I choose Vietnam because it had been on my list for a while. I have traveled all over the world and lived in Australia for two years. Because I am older and was looking to do something different, I had the ability to take some time off and check this off my bucket list. I was fortunate to be able to travel in South Korea, Cambodia and Vietnam before I started. I loved Ha Long Bay and Hanoi the most. Partly because the weather was a bit cooler but just the scenery of Ha Long Bay and the vibe I got in Hanoi was special.

What advice do you have for future TEFL students?

It is a great experience. It is a lot of work but it is very rewarding and a wonderful opportunity to live in another country and make a difference in someone's life. Learning English is very beneficial to many language learners and gives them an opportunity to improve their lives.

What will you do next with your TEFL certification?

I'm hoping that I can do some things stateside that will help me get experience using my TEFL certification so when I'm ready, I can teach outside the country.


Benvenuti a Italia!


Nothing-but-une-rve_17185550929_oRome at dusk. Photo by Emmy Ham. 

There are three things that typically come to mind when thinking about Rome: gelato, pizza, and cappuccinos. While there's no denying just how amazing the Italian cuisine is, this city goes way beyond its scrumptious treats!

Rome is characterized by ancient architecture, breathtaking skylines, welcoming, boisterous locals and so much more. Most of all, Rome is a city of unparalleled history. From the Roman Forum, to the Pantheon and all the tiny treasures in between, discovering the story behind its old walls and cobblestoned streets will never fail to amaze you.

CIEE’s Craig Deforest recently spent a month in Rome and brought back sweet tales and ancient anecdotes to share with us all. While he certainly got around to all the famous sites, Craig remembers Rome for something a bit more off the beaten path: its greenspaces.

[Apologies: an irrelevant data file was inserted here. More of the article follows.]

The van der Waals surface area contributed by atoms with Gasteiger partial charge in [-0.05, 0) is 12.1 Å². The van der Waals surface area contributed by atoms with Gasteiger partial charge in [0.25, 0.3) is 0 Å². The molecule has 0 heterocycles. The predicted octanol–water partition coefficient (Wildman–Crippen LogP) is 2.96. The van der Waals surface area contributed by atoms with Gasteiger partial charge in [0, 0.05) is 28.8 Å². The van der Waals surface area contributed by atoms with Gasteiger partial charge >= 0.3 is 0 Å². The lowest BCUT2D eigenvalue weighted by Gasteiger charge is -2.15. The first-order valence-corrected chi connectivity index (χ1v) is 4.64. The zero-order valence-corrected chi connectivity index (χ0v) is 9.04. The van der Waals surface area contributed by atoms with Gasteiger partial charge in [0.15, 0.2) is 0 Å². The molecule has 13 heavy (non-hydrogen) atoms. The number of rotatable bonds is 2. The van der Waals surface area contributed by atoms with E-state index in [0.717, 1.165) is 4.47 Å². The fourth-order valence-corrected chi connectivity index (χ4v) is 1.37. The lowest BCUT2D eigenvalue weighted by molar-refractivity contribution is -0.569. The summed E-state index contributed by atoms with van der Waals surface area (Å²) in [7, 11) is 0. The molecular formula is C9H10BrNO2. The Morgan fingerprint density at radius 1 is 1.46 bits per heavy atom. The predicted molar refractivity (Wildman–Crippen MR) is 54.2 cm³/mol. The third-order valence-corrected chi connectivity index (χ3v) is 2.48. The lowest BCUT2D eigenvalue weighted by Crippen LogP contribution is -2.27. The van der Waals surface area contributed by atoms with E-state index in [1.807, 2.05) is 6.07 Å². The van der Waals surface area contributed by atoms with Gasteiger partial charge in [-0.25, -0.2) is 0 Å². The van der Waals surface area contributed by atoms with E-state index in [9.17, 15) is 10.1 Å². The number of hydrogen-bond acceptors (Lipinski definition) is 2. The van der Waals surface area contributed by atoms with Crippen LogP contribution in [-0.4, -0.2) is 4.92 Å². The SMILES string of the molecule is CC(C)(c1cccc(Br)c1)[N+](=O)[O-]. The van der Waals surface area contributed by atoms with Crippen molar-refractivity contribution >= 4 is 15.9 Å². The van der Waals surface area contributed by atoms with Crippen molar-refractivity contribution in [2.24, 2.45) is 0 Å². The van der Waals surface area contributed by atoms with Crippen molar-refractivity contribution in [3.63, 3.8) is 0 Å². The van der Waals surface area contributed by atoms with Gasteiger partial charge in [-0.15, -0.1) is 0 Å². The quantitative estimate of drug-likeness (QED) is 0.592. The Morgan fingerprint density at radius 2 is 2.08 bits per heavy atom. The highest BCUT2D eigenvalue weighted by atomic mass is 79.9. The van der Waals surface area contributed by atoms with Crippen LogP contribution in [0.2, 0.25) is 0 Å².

Greenery around RomeGreen spaces around Rome.

It might come as a surprise to some that despite its size and metropolitan vibes, Rome is home to all kinds of green spaces! You could spend a whole day in the Roman forum, exploring the ancient nooks and crannies, picnicking with a friend, or just soaking up the sun. Sometimes an afterthought, but always a worthwhile is a venture to the Vatican City gardens. Touring these peaceful and gorgeous walkways is a perfect way to spend the afternoon and see the country within a country from the inside out.

If you want to dig even deeper into the city, jump on the metro and head to Villa Torlonia, an estate constructed in the early 1800’s and stands today as a peace and relaxation space for locals and tourists alike. This was by far Craig’s favorite spot in the city, a welcomed reprise from the bustling streets of Rome.  There you can explore the old mansions, little ponds, and beautiful walking grounds.


Perhaps his favorite thing about Rome was something that for some would seem small—the Roman coffee ritual. Every day, he and the CIEE team would leave the office and walk around the corner to a local cafe and stand around the coffee bar. The owners would hand them plates of treats as they sipped espresso and savored the morning. It was a simple, five-minute ritual that encouraged everyone to take a step back from life and what experience what it’s like to live like a Roman.